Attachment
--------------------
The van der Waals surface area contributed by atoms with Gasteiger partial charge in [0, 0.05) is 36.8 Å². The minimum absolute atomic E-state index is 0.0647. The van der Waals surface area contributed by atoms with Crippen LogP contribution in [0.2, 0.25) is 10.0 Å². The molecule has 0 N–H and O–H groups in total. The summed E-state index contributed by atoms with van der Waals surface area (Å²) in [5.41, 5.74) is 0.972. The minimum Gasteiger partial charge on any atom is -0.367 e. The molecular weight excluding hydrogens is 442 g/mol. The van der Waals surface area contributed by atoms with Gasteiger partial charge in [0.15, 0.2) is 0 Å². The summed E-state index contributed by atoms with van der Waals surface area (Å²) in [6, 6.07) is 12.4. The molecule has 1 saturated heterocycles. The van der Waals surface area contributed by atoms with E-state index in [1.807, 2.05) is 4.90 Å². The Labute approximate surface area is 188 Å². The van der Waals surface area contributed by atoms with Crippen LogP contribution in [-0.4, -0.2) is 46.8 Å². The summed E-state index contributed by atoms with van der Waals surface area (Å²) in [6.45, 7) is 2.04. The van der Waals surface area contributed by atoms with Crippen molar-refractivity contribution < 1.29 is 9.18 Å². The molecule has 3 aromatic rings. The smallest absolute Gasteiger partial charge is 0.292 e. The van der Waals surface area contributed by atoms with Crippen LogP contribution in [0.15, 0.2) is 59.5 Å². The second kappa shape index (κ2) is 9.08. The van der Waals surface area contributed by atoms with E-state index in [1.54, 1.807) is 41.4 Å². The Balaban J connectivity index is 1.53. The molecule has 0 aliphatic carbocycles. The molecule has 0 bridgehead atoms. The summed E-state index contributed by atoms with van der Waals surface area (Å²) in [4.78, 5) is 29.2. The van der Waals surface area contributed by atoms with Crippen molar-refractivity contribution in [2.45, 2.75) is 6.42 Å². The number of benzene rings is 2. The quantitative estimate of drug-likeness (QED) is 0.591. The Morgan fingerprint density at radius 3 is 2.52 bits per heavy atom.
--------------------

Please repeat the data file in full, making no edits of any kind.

The van der Waals surface area contributed by atoms with Gasteiger partial charge in [0, 0.05) is 36.8 Å². The minimum absolute atomic E-state index is 0.0647. The van der Waals surface area contributed by atoms with Crippen LogP contribution in [0.2, 0.25) is 10.0 Å². The molecule has 0 N–H and O–H groups in total. The summed E-state index contributed by atoms with van der Waals surface area (Å²) in [5.41, 5.74) is 0.972. The minimum Gasteiger partial charge on any atom is -0.367 e. The molecular weight excluding hydrogens is 442 g/mol. The van der Waals surface area contributed by atoms with Gasteiger partial charge in [0.15, 0.2) is 0 Å². The summed E-state index contributed by atoms with van der Waals surface area (Å²) in [6, 6.07) is 12.4. The molecule has 1 saturated heterocycles. The van der Waals surface area contributed by atoms with E-state index in [1.807, 2.05) is 4.90 Å². The Labute approximate surface area is 188 Å². The van der Waals surface area contributed by atoms with Crippen LogP contribution in [-0.4, -0.2) is 46.8 Å². The summed E-state index contributed by atoms with van der Waals surface area (Å²) in [6.45, 7) is 2.04. The van der Waals surface area contributed by atoms with Crippen molar-refractivity contribution < 1.29 is 9.18 Å². The molecule has 3 aromatic rings. The smallest absolute Gasteiger partial charge is 0.292 e. The van der Waals surface area contributed by atoms with Crippen LogP contribution in [0.15, 0.2) is 59.5 Å². The second kappa shape index (κ2) is 9.08. The van der Waals surface area contributed by atoms with E-state index in [1.54, 1.807) is 41.4 Å². The Balaban J connectivity index is 1.53. The molecule has 0 aliphatic carbocycles. The molecule has 0 bridgehead atoms. The summed E-state index contributed by atoms with van der Waals surface area (Å²) in [4.78, 5) is 29.2. The van der Waals surface area contributed by atoms with Crippen molar-refractivity contribution in [2.45, 2.75) is 6.42 Å². The number of benzene rings is 2. The quantitative estimate of drug-likeness (QED) is 0.591. The Morgan fingerprint density at radius 3 is 2.52 bits per heavy atom.